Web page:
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Images are exciting historical documents. They let us see something of what life was like in the past. Look at these images to build up a clearer picture of the lives of Black and Asian people in London.

Old East India House, 1648

Old East India House, 1648

Old East India House had a very elaborate front. The images and carvings clearly show how the East India Company was proud of its sea trading power.

May Fair in 1716

May Fair in 1716

This fair was a very popular event. It took place in the area of London still called Mayfair today.

We can see several children.  One of them can be seen in the bottom right of the picture, holding the hand of a Black servant in an elaborate turban.

There are also gentlemen wearing long, buttoned coats, three-cornered hats and swords. Men carried swords openly at this time to protect themselves. There is a man with a pike; jugglers, musicians, actors and a one-legged man, begging. 

St Giles’ In The Fields interior, 1734

St Giles' In The Fields interior, 1734

From this picture we can get a better view of the church interior where the preacher in St Giles' would have spoken to the congregation.

The pulpit in which he would have stood can be clearly seen.

The Lord Mayor’s Banquet, 1747

The Lord Mayor's Banquet, 1747

In this picture we can see a young Black man serving food and wine to the men sitting at the tables.

The Lord Mayor’s Banquet
Marco, a Lion at the Tower of London, 1749

From 1204 there was a zoo or menagerie at the Tower of London. Many exotic animals were kept there, including an elephant which arrived in 1255. The menagerie was a public attraction until 1832, when most of the animals were sent to Regent’s Park Zoo.

Collections of animals from other countries provide evidence of the journeys people made to Africa and Asia.

The Duke of Albemarle’s House, c.1750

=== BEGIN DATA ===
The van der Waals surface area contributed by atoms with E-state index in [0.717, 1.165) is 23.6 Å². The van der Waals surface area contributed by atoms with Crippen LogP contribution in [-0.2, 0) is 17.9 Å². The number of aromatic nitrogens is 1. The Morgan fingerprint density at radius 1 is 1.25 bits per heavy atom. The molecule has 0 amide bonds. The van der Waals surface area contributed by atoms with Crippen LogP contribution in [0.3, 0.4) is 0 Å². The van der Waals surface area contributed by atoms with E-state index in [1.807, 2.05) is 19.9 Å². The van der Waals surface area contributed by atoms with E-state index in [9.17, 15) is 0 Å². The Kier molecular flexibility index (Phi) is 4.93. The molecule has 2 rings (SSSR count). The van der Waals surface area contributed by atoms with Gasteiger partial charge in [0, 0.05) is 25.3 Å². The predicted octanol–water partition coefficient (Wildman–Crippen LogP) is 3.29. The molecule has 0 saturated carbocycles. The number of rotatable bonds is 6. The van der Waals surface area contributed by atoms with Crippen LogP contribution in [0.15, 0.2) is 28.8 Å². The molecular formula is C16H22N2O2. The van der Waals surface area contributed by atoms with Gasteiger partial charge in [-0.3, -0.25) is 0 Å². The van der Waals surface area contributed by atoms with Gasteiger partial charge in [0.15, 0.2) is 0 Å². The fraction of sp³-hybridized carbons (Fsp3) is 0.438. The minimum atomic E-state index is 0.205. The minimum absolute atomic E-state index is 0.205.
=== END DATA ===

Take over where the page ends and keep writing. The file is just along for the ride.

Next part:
The Duke of Albemarle's House, c.1750

Parish records show that 'Charles Muddiford, a Black of ye Duchess of Albemarle' was baptised on the 17 February 1689 at St Pancras Parish Church on Euston Road.

This picture is of the grand house of the Albemarle family and it is here that Charles would have worked.

Mr Greene’s Museum, 1788

Mr Greene's Museum, 1788

Museums started out as collections which had been put together by individuals. Mr Greene's museum shows a collection of items from all over the world. The cabinets contain items from Africa, the South Sea Islands and India. People would enjoy looking at these things out of curiosity because they would seem strange and different.

Military Procession Outside St James Palace in 1790.

Military Procession Outside St James Palace in 1790.

Many Black and Asian people served in the British military forces. Here we can see a group of musicians forming part of a procession outside St James Palace.

St Paul’s Cathedral, 1798

St Paul's Cathedral, 1798

In the very centre of this picture are men dressed in fine Eastern style clothing. They are with an important looking man who seems to be showing them around. The picture tells us they were probably special visitors, being given a guided tour of St Paul's.

Crowds Celebrate a Victory at Sea, Covent Garden.

Crowds Celebrate a Victory at  Sea, Covent Garden, c.1800

The crowds are celebrating one of Admiral Nelson’s victories. Nelson’s name appears on a large banner. On the right of the picture are some Asian men joining in the celebrations. They might be people who were working at the theatre. However, they are near a young man who is dressed like a sailor, so they could be Lascars.

A Family Picnic at “the Drinking Well” in Hyde Park, 1802

A Family Picnic at "the Drinking Well" in Hyde Park, 1802

The family have stopped for lunch by the well - probably a natural spring which has been turned into a drinking-place for visitors

The Black footman stands apart from the main group under the tree. He wears a uniform and stands to attention whilst the family enjoy themselves.

The Entrance to Hyde Park on a Sunday, 1804

The Entrance to Hyde Park on a Sunday, 1804

People from all social groups could enjoy going to the park. 

For the wealthy and fashionable, Hyde Park was the place to see and be seen: they could show off their status by the size of their carriage and the number of their horses and servants. For others, it was a lively place for a family outing

In the bottom left-hand corner, a couple are walking with a young boy, followed by a Black servant.

Docks c.1810

Docks c.1810

Two hundred years ago all travellers coming in to Britain would have arrived by ship. For Black and Asian people arriving as slaves, servants, tradesmen, soldiers and sailors, the docks would have been their first view of London.